# El

The output of our system is therefore defined by the expression shown in Eq. (8.48), b-t -m '

where b = Rv/ and m = /L. Substituting b = 2 2Em into Eq. (8.48), also yields p2 = Ae-2sE/mt + Bte-VsE>mt (8.49)

Comparing the definition for the natural frequency from Eq. (8.32), we find that we now have an expression for critically damped catheters that relates the output of the measuring system to the natural frequency of the catheter.

Critically damped systems are a very important case. This kind of system is on the borderline, but does not oscillate as it returns to equilibrium after perturbation. This disturbance is damped out as quickly as possible, as in the case of a door closer designed to close a screen door as quickly as possible with no back and forth motion.

The critical time constant for the system is 1/Acriticaj as shown in Eq. (8.51).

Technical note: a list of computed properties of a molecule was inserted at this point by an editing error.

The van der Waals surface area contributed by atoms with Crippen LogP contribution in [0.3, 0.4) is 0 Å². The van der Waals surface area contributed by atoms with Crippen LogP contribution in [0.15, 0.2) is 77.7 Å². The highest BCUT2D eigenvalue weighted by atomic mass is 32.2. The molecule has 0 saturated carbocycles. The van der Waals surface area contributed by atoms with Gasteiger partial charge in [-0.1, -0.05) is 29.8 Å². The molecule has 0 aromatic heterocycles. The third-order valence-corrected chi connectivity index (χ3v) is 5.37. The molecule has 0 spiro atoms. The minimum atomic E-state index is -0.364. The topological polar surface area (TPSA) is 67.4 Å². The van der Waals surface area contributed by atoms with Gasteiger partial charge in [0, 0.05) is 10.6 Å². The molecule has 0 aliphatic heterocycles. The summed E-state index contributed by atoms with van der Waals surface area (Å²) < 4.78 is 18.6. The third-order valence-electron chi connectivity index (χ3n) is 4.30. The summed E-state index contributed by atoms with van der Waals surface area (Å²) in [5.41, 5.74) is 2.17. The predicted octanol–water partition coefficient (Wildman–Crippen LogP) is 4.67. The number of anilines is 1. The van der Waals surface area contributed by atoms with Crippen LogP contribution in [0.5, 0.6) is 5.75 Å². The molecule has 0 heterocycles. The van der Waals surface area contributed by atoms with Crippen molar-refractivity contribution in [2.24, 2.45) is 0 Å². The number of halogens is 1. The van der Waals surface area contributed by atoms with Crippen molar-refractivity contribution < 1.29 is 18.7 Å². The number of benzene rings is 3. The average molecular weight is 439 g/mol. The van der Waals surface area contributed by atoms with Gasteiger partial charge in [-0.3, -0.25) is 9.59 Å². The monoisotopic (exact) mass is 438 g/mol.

2m 2/L 2L cur2 Critical time constant = —— = —— = —— =- (8.51)

It is useful to point out that the Eqs. (8.52) and (8.53) are general expressions for the catheter measuring system and not a special case for the critically damped system.

8.3.7 Pop test—measurement of transient step response

One way to determine some characteristics of a second order system is to create a step input to the system and measure the response. One straightforward and simple method of measuring the system response is to input a step change into the system by popping a balloon or surgical glove and measuring the response. Imagine a catheter with one end connected to a pressure transducer and the other end inserted into a container covered with a balloon or surgical glove. If the system is pressurized and the balloon or glove is popped, the resulting pressure output from the system looks like that shown in Fig. 8.8. The original steady state pressure was Y1 and the pressure output of the transducer oscillates back and forth around zero, depending on the characteristics of the pressure measuring system.

The period of the oscillation is labeled as Td in Fig. 8.8. The damped natural frequency of the system, measured in rad/s, is given by the equation vD = 2p/TD.

The logarithmic decrement is given by 8 and is defined by the equation 8 = ln[P2(0)/P2(1)].

The damping ratio of the pressure measuring system can now be calculated from the logarithmic decrement as shown in Eq. (8.54).